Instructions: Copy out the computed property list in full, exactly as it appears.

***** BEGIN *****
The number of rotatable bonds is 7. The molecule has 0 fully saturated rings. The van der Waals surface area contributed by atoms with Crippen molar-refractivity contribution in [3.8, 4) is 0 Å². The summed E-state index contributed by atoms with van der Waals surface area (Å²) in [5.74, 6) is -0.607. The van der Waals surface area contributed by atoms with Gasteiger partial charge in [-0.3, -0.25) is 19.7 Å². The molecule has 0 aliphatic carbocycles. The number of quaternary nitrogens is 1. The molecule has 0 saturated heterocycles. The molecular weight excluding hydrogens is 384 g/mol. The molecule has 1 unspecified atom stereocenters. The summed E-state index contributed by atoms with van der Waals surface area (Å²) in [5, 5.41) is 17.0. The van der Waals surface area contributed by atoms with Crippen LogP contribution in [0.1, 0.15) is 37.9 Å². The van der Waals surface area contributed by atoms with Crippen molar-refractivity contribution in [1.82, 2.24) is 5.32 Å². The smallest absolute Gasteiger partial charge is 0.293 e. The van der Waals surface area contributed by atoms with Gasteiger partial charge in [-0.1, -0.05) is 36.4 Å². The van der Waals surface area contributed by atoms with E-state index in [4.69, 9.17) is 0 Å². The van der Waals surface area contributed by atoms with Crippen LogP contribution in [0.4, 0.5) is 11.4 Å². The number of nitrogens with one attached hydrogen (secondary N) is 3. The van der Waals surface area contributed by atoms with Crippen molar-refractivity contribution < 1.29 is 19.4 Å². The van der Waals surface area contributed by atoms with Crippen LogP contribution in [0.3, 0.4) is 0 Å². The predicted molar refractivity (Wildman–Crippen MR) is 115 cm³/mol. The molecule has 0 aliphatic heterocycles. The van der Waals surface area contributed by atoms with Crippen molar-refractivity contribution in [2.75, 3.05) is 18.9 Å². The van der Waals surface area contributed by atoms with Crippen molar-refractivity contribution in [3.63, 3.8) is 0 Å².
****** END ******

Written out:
The number of rotatable bonds is 7. The molecule has 0 fully saturated rings. The van der Waals surface area contributed by atoms with Crippen molar-refractivity contribution in [3.8, 4) is 0 Å². The summed E-state index contributed by atoms with van der Waals surface area (Å²) in [5.74, 6) is -0.607. The van der Waals surface area contributed by atoms with Gasteiger partial charge in [-0.3, -0.25) is 19.7 Å². The molecule has 0 aliphatic carbocycles. The number of quaternary nitrogens is 1. The molecule has 0 saturated heterocycles. The molecular weight excluding hydrogens is 384 g/mol. The molecule has 1 unspecified atom stereocenters. The summed E-state index contributed by atoms with van der Waals surface area (Å²) in [5, 5.41) is 17.0. The van der Waals surface area contributed by atoms with Crippen LogP contribution in [0.1, 0.15) is 37.9 Å². The van der Waals surface area contributed by atoms with Crippen molar-refractivity contribution in [1.82, 2.24) is 5.32 Å². The smallest absolute Gasteiger partial charge is 0.293 e. The van der Waals surface area contributed by atoms with Gasteiger partial charge in [-0.1, -0.05) is 36.4 Å². The van der Waals surface area contributed by atoms with E-state index in [4.69, 9.17) is 0 Å². The van der Waals surface area contributed by atoms with Crippen LogP contribution in [0.4, 0.5) is 11.4 Å². The number of nitrogens with one attached hydrogen (secondary N) is 3. The van der Waals surface area contributed by atoms with Crippen molar-refractivity contribution < 1.29 is 19.4 Å². The van der Waals surface area contributed by atoms with Crippen LogP contribution in [0.3, 0.4) is 0 Å². The predicted molar refractivity (Wildman–Crippen MR) is 115 cm³/mol. The molecule has 0 aliphatic heterocycles. The van der Waals surface area contributed by atoms with Crippen molar-refractivity contribution in [2.75, 3.05) is 18.9 Å². The van der Waals surface area contributed by atoms with Crippen molar-refractivity contribution in [3.63, 3.8) is 0 Å².